Netflix’s Peloton Pivot

Netflix founder and co-C.E.O. Reed Hastings.
Netflix founder and co-C.E.O. Reed Hastings. Photo: Michael M. Santiago/Getty Images
Julia Alexander
January 3, 2023

Arguably the most eyebrow-raising new title to drop on Netflix at the end of 2022 wasn’t Noah Baumbach’s $100 million adaptation of the notoriously “unfilmable” White Noise, or the unwatchable Kevin HartMark Wahlberg comedy Me Time. It was Nike fitness videos, sandwiched between a new Witcher spinoff and the latest season of The Circle. And while the platform’s Jane Fonda-ification may seem strange, the partnership makes sense for Netflix, which is trying to boost engagement, establish new channels for affinity marketing, and distinguish itself from HBO Max. 

It wasn’t long ago that Netflix seemingly had streaming all to itself. But the proliferation of competitors, and the increased expense of content production, has prompted the company to pull other business levers. Much of the industry has fixated on its advertising tier, in part because co-C.E.O. Reed Hastings had pooh-poohed it for years. Yet just as significant is the attempt to leverage its pure scale and saturation—Netflix is still by far the largest and most international player—to pivot beyond entertainment. Fitness and connected engagement can help keep Netflix the first screen of the connected home, and do so without adding lofty production costs.

As I predicted last week, we’re about to see much more bundling and cross-promotion of platforms and services in 2023. The streaming market, after all, is now so competitive that it’s basically unprofitable, forcing companies to find new ways to acquire and retain customers while increasing perceived value and decreasing costs. It’s a tall order, and immensely difficult to achieve with programming alone. 

Bundling streaming subscriptions with retailers (e.g. Paramount+ and Walmart) is one way to entice customers. Building a broader product ecosystem around daily consumer behaviors (like Amazon Prime Video or Apple TV+) is another. The Netflix+Nike partnership suggests a third path, whereby a streaming pure-play could become a lifestyle brand, itself.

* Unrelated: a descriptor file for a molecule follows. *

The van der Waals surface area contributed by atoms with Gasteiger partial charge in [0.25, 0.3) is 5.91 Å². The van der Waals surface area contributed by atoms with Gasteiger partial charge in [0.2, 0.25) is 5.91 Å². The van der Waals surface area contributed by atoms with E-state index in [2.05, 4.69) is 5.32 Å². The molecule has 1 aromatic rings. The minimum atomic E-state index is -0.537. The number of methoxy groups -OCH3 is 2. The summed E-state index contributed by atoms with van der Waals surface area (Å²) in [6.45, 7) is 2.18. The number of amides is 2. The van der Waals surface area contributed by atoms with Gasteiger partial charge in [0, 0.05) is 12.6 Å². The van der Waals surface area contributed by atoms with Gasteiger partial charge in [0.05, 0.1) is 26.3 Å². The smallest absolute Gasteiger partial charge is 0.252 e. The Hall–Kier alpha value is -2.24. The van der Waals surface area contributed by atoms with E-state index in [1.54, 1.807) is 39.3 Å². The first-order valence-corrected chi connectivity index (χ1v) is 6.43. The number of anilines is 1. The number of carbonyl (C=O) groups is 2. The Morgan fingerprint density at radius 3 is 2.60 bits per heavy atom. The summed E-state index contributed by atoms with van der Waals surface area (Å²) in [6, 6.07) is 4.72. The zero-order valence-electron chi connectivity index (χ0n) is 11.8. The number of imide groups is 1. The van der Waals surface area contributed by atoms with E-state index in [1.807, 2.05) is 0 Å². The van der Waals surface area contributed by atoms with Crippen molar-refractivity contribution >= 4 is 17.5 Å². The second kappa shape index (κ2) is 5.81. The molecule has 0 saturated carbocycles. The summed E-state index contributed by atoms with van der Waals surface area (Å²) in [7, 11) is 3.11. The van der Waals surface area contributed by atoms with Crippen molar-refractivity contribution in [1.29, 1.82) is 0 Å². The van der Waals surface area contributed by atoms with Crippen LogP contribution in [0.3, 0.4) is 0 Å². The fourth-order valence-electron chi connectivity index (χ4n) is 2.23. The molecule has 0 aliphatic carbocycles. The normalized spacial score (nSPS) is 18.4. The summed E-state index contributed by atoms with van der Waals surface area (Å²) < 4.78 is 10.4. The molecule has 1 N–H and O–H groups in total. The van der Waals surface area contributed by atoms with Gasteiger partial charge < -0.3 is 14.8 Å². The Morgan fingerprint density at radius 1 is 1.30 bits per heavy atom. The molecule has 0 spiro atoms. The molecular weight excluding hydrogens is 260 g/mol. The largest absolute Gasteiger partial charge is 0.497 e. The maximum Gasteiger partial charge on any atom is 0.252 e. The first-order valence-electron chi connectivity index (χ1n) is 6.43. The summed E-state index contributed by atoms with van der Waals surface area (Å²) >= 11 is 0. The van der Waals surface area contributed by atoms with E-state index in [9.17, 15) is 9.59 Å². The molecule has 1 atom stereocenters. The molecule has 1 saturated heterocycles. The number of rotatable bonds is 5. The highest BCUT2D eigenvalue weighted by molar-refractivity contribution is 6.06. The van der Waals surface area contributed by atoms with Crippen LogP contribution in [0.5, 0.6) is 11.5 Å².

The Pivot to Lifestyle

Netflix isn’t the first media company to attempt this subtle pivot. The New York Times, as my partner Dylan Byers recently noted, has essentially transformed itself from a newsgathering operation into a lifestyle company built atop a tech platform. Cooking, Games, and The Athletic all create daily entry points, alongside traditional news. This has helped generate stronger subscriber numbers and more revenue per user, at a time when the rest of the journalism industry is struggling. During the past couple years, as The Washington Post has lost subscribers, the Times has gained 4 million. 

By comparison, Netflix’s entertainment content is still the core product, of course. But its offering is basically saturated to the point where there is decreasing marginal value—or to put it simply, Netflix’s content isn’t as special as it once was because every streamer has some level of entertaining content similar to others, especially in the U.S. and Canada. And history has proven that it’s incredibly tough to scale simply by hoping to replicate Stranger Things. Netflix can (and has) bundled with telecoms, but it also needs to differentiate from competitors—something that gets people to open the app daily, and that creates a sense of additive value. Fitness is a natural frontier, and a relatively inexpensive place to experiment. 

Unlike Peloton, a hardware business that tried to become a tech media company, or Apple Fitness+, an ancillary subscription that piggybacks on Apple Watches and iPhones, Netflix’s partnership with Nike doesn’t require any physical device. There are licensing costs, sure, but putting Nike Fitness videos on the platform doesn’t create new price hurdles for people using the platform, nor does it ask subscribers to buy anything new. Partnering with a brand like Nike also feels elevated, instead of trying to create popular trainers that might get lost in the mix.

Of course, the better comparison for Netflix isn’t Apple or Peloton, but YouTube. Fitness content there increased dramatically between 2013 and 2022, according to public data, constituting nearly a third of all platform views in 2019. TikTok, the Gen Z social app of the moment, also became a hotbed of fitness during the pandemic. In every case, fitness brings people into the app and introduces them to related content. 

If Netflix can be top of mind when people want a new show, or an old movie, and when they work out, plus provide multiplayer and social gaming (which is in the development pipeline), the service becomes more than just a habit—it becomes the hub for entertainment and lifestyle that spans the entire day. It’s also an answer, of sorts, to Hastings’ famous declaration, in 2017, that Netflix’s only true competitor is sleep. The real question for Netflix, with its Nike partnership, is what took so long to get it going?